Course content

The MA in International Relations and World History is offered as a one year programme (twelve full months). This degree programme can also be taken in a part time capacity over two years. Students must take 180 credits to graduate, comprised of 60 credits each semester (four modules each semester at 15 credits each), plus 60 credits for the dissertation (normally done over the summer for full time students). Students must pass the taught components before proceeding to the dissertation.

Compulsory modules:

Core Concepts in International Relations and World History
Research Methods I
Dissertation

Students will also have the option to study some of the modules listed below:

China and the World
China in International Relations
International Political Economy
Development Politics
Other languages 1A (Mandarin, French, German, Spanish, Japanese, Italian or Korean)
Other languages 1B (Mandarin, French, German, Spanish, Japanese, Italian or Korean)
International Political Economy
Welfare States
US Foreign Policy
Democratisation in Asia, Africa and Latin America
Politics and History of the Middle East
Diplomacy in a Globalised World
Special World History Project
The Rise and Fall of the British Empire
Regionalism in Europe and Asia
Global Shift: Power, Order, Change
International Organisation
China and Africa

Please refer to the website for more detailed module information by clicking the link below

http://live-china-uon.cloud.contensis.com/en/internationalstudies/pg/ma-international-relations-china.aspx

Our staff

The School of International Studies has academic staff from all across the world, who are world-leading experts in their fields. Students gain from a variety of perspectives and backgrounds which compliment the global nature of this programme.

Our class size

We anticipate that the 2016 class size will be approximately ten students.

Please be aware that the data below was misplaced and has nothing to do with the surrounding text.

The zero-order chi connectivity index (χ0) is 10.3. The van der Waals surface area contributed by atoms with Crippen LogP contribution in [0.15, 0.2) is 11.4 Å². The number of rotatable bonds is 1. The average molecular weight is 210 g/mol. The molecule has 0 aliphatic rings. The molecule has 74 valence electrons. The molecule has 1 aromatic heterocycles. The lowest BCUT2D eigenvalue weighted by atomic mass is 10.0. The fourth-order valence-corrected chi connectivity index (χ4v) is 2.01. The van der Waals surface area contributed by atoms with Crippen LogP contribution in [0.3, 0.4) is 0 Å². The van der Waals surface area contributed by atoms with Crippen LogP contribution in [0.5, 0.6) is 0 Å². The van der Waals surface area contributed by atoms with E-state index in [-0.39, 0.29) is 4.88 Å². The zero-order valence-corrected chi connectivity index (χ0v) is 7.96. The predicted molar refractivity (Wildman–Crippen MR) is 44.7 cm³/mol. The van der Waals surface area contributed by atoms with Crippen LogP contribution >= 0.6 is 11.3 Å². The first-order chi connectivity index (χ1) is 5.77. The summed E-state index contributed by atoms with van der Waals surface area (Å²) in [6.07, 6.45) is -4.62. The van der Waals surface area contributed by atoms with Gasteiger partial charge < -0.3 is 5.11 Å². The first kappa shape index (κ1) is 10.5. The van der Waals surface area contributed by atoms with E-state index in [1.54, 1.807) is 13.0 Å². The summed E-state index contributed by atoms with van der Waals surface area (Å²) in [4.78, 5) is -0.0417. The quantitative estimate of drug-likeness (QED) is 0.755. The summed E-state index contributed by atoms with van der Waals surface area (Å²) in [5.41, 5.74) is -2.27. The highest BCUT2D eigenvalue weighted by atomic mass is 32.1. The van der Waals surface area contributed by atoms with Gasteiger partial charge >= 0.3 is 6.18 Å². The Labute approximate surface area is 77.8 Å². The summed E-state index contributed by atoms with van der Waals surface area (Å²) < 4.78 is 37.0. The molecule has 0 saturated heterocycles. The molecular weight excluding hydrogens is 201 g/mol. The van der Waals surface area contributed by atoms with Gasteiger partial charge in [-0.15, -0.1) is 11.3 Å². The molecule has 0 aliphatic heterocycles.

Your degree certificate

All students who successfully complete their studies at The University of Nottingham Ningbo China will be awarded a University of Nottingham, UK degree.

There are no differences between certificates awarded in the UK and those awarded in China.

Postgraduate scholarships

To encourage academic excellence, The University of Nottingham Ningbo China (UNNC) offers a comprehensive and expanding range of scholarships to postgraduate students. For more information please click the link below

http://live-china-uon.cloud.contensis.com/en/study/postgraduate/masters/scholarships/index.aspx

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This cutting-edge Masters programme, delivered over one full academic year, broadens students' global perspectives on issues of governance and contemporary international relations. Read more
This cutting-edge Masters programme, delivered over one full academic year, broadens students' global perspectives on issues of governance and contemporary international relations. Students can choose from a wide range of elective modules, such as International Ethics, International Security, Asia-Europe Relations: Between Interregionalism and Bilateralism, and Globalisation, Regionalism and Global Governance. Graduates of this programme forge careers working for international organisations, governments and global political institutions.

Subject guide & modules

Sample module options: The following module descriptions are indications only - the modules on offer and the content of the modules is subject to change.

Core Modules
-International Relations Theory (LPM006)
-Globalisation, Regionalism, and Global Governance (LPM026)
-Dissertation (LRM005)